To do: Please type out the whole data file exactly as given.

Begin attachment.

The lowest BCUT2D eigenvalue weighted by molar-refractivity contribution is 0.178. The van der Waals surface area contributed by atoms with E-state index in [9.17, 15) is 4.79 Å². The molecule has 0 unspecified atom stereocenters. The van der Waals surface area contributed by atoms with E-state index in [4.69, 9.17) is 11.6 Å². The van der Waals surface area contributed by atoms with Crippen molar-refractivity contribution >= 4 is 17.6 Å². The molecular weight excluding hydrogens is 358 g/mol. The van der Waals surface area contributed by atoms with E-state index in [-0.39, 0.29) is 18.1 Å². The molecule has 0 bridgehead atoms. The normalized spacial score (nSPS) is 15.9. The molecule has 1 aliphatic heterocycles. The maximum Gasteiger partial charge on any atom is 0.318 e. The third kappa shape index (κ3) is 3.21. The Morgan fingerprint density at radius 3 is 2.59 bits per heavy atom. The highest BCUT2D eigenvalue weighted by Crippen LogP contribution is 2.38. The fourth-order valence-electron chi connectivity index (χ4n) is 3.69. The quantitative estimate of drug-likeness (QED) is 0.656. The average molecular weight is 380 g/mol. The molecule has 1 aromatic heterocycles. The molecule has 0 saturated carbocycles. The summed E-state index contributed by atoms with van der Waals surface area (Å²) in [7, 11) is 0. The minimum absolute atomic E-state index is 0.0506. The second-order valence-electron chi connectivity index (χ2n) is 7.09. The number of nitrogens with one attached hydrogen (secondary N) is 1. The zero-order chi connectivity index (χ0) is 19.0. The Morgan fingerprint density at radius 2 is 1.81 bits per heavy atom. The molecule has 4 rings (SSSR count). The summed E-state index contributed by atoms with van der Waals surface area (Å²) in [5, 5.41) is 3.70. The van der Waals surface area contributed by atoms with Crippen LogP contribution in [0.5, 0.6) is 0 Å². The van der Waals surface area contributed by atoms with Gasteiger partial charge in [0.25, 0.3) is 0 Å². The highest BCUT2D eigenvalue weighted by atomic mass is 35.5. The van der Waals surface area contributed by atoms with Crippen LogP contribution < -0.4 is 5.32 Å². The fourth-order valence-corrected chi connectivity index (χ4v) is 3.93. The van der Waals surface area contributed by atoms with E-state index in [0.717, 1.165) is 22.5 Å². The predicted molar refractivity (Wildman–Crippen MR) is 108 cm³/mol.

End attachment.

The lowest BCUT2D eigenvalue weighted by molar-refractivity contribution is 0.178. The van der Waals surface area contributed by atoms with E-state index in [9.17, 15) is 4.79 Å². The molecule has 0 unspecified atom stereocenters. The van der Waals surface area contributed by atoms with E-state index in [4.69, 9.17) is 11.6 Å². The van der Waals surface area contributed by atoms with Crippen molar-refractivity contribution >= 4 is 17.6 Å². The molecular weight excluding hydrogens is 358 g/mol. The van der Waals surface area contributed by atoms with E-state index in [-0.39, 0.29) is 18.1 Å². The molecule has 0 bridgehead atoms. The normalized spacial score (nSPS) is 15.9. The molecule has 1 aliphatic heterocycles. The maximum Gasteiger partial charge on any atom is 0.318 e. The third kappa shape index (κ3) is 3.21. The Morgan fingerprint density at radius 3 is 2.59 bits per heavy atom. The highest BCUT2D eigenvalue weighted by Crippen LogP contribution is 2.38. The fourth-order valence-electron chi connectivity index (χ4n) is 3.69. The quantitative estimate of drug-likeness (QED) is 0.656. The average molecular weight is 380 g/mol. The molecule has 1 aromatic heterocycles. The molecule has 0 saturated carbocycles. The summed E-state index contributed by atoms with van der Waals surface area (Å²) in [7, 11) is 0. The minimum absolute atomic E-state index is 0.0506. The second-order valence-electron chi connectivity index (χ2n) is 7.09. The number of nitrogens with one attached hydrogen (secondary N) is 1. The zero-order chi connectivity index (χ0) is 19.0. The Morgan fingerprint density at radius 2 is 1.81 bits per heavy atom. The molecule has 4 rings (SSSR count). The summed E-state index contributed by atoms with van der Waals surface area (Å²) in [5, 5.41) is 3.70. The van der Waals surface area contributed by atoms with Crippen LogP contribution in [0.5, 0.6) is 0 Å². The van der Waals surface area contributed by atoms with Gasteiger partial charge in [0.25, 0.3) is 0 Å². The highest BCUT2D eigenvalue weighted by atomic mass is 35.5. The van der Waals surface area contributed by atoms with Crippen LogP contribution < -0.4 is 5.32 Å². The fourth-order valence-corrected chi connectivity index (χ4v) is 3.93. The van der Waals surface area contributed by atoms with E-state index in [0.717, 1.165) is 22.5 Å². The predicted molar refractivity (Wildman–Crippen MR) is 108 cm³/mol.